GMO traits, newer seed treatments and GPS systems had to come together to make strip tillage, which South Flat began to employ in earnest around 2008, both practical and economically viable. 

“We were looking at all these opportunities to do away with the different passes we had on the field and to maybe think about limiting our tillage,” said Vance. “Others were also dabbling in strip till back then. But we were definitely on the front end in our area.” 

The Strip Tillage Story

“One of the primary reasons we were driven to strip tillage at the very beginning is that we have some sandy fields,” added Clint. “If you work those using traditional practices, it just turns them into a kind of a fine powder and that sand blows terribly in the spring.” 

“With strip tillage, we’re mostly following barley stubble, which holds the ground from blowing. That’s where strip tillage really shines for us—not to mention all the fuel savings from eliminating as many as six passes across the fields.”
– Clint Lungren, Owner and Farmer

Cows, Calves and Sustainability

The combination of row-crop and cow-calf operations has proven important as well. Their cows, for example, convert and redeposit any remaining crop residue, as fertilizer. 

"I don’t think you see row-crop farms near cow-calf operations all that often and it lends itself to more than a few advantages," said Clint.

“We’re about to trail the cows again this year from the rangeland to the farmland pasture— and we specifically set aside fields, plant crops and organize crop rotation so those cattle can graze on crop residues all winter,” said Vance. “Then, when we’re ready to start farming again, those cattle go back out to the rangeland.”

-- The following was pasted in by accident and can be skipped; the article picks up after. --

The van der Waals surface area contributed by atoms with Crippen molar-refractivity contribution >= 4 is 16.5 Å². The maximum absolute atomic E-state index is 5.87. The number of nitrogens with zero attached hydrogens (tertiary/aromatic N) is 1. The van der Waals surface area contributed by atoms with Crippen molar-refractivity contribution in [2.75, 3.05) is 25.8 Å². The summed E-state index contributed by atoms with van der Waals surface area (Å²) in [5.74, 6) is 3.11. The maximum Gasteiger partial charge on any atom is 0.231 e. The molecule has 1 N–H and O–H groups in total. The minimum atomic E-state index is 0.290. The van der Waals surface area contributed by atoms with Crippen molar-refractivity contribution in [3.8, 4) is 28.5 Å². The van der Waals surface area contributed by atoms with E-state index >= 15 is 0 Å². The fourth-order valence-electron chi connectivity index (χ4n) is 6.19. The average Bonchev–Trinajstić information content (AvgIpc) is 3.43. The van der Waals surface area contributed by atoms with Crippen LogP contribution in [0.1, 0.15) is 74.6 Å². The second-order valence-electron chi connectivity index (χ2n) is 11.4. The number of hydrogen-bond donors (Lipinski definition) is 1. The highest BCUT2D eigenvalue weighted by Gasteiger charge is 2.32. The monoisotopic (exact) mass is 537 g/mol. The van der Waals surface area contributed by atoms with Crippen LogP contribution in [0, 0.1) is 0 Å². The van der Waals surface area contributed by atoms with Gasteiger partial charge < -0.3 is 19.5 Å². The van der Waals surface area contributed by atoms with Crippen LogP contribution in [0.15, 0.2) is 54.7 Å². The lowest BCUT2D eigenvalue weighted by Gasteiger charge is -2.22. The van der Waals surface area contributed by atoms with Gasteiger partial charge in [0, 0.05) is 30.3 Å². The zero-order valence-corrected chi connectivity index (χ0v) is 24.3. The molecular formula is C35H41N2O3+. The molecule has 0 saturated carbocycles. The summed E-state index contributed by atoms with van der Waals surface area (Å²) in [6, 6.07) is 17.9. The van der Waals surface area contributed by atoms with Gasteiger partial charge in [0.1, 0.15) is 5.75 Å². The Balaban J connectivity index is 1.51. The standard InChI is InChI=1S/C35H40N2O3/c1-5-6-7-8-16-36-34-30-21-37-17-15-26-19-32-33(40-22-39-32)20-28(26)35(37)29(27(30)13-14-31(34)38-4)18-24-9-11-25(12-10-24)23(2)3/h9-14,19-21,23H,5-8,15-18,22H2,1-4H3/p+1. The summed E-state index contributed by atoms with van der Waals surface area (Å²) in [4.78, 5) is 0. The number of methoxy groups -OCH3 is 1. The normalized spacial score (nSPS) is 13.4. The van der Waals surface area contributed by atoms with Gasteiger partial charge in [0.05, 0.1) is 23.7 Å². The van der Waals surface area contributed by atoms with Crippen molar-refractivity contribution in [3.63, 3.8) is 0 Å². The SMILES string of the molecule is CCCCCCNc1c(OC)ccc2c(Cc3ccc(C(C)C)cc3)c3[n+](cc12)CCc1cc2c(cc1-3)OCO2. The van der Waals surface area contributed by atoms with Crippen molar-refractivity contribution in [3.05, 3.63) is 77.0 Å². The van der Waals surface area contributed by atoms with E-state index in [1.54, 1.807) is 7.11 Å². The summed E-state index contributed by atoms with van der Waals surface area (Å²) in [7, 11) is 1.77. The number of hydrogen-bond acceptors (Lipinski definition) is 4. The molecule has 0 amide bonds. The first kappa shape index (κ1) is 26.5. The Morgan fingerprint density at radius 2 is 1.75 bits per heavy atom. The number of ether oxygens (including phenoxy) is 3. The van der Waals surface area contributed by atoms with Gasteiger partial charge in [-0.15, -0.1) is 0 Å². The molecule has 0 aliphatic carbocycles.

Another part of their sustainability efforts is the grazing management program they put together with the Bureau of Land Management (BLM). About half of the acreage on which they run cattle is public land. Adhering to the BLM’s grazing strategies has worked well for them. 

“Some people think the BLM can be too conservative, but that has not been the case for us,” said Clint. “We’ve gone through some pretty serious drought conditions here and haven’t had to cut numbers during those stretches.” 

Unique, Seamless Ownership Transition

Economic sustainability is critical as a fourth-generation operation intent on giving future generations a viable way of life. For the Lungrens, that means applying lessons learned from their grandfather. 

“We had a very special grandfather who had a desire to do a seamless ownership transition,” said Vance. “He just wanted this place to be sustainable— and he saw something in Clint and me that made him willing to basically do a generational skip to get us some ownership sooner rather than later.” 

We’ve just seen multiple generations before us do the same—and we’re not going to be the ones to let it fall through the cracks,” said Clint.


From forward-thinking past generations to forward-thinking approaches to water use and the land, South Flat Land and Livestock, together with Lungren Family Cattle, are a case study in sustainable agriculture.